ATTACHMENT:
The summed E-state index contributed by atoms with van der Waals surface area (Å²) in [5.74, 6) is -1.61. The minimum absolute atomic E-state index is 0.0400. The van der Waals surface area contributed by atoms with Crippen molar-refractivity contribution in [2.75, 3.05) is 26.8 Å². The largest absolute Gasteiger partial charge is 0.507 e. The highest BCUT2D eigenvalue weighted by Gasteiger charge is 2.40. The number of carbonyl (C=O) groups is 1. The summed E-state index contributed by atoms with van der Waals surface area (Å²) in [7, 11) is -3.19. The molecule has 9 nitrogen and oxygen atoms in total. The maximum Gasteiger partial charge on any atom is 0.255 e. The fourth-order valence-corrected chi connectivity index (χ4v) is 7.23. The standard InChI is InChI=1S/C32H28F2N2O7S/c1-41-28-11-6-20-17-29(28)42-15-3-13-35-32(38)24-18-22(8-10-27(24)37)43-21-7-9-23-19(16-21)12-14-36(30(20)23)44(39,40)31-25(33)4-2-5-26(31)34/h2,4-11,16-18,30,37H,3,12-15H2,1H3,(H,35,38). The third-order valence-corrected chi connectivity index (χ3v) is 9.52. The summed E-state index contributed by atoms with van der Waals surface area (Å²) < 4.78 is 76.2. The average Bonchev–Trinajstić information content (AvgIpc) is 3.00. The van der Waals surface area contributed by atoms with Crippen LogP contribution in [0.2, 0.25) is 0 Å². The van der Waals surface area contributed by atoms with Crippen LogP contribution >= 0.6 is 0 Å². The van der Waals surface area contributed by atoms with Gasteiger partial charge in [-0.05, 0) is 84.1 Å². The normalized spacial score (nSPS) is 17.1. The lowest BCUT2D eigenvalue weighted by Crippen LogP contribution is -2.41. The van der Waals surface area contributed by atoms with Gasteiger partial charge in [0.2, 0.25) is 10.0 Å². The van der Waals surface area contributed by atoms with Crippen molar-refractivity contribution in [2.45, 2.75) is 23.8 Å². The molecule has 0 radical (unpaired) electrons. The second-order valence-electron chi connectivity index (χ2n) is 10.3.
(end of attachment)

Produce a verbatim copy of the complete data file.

The summed E-state index contributed by atoms with van der Waals surface area (Å²) in [5.74, 6) is -1.61. The minimum absolute atomic E-state index is 0.0400. The van der Waals surface area contributed by atoms with Crippen molar-refractivity contribution in [2.75, 3.05) is 26.8 Å². The largest absolute Gasteiger partial charge is 0.507 e. The highest BCUT2D eigenvalue weighted by Gasteiger charge is 2.40. The number of carbonyl (C=O) groups is 1. The summed E-state index contributed by atoms with van der Waals surface area (Å²) in [7, 11) is -3.19. The molecule has 9 nitrogen and oxygen atoms in total. The maximum Gasteiger partial charge on any atom is 0.255 e. The fourth-order valence-corrected chi connectivity index (χ4v) is 7.23. The standard InChI is InChI=1S/C32H28F2N2O7S/c1-41-28-11-6-20-17-29(28)42-15-3-13-35-32(38)24-18-22(8-10-27(24)37)43-21-7-9-23-19(16-21)12-14-36(30(20)23)44(39,40)31-25(33)4-2-5-26(31)34/h2,4-11,16-18,30,37H,3,12-15H2,1H3,(H,35,38). The third-order valence-corrected chi connectivity index (χ3v) is 9.52. The summed E-state index contributed by atoms with van der Waals surface area (Å²) < 4.78 is 76.2. The average Bonchev–Trinajstić information content (AvgIpc) is 3.00. The van der Waals surface area contributed by atoms with Crippen LogP contribution in [0.2, 0.25) is 0 Å². The van der Waals surface area contributed by atoms with Crippen LogP contribution >= 0.6 is 0 Å². The van der Waals surface area contributed by atoms with Gasteiger partial charge in [-0.05, 0) is 84.1 Å². The normalized spacial score (nSPS) is 17.1. The lowest BCUT2D eigenvalue weighted by Crippen LogP contribution is -2.41. The van der Waals surface area contributed by atoms with Gasteiger partial charge in [0.2, 0.25) is 10.0 Å². The van der Waals surface area contributed by atoms with Crippen molar-refractivity contribution in [2.45, 2.75) is 23.8 Å². The molecule has 0 radical (unpaired) electrons. The second-order valence-electron chi connectivity index (χ2n) is 10.3.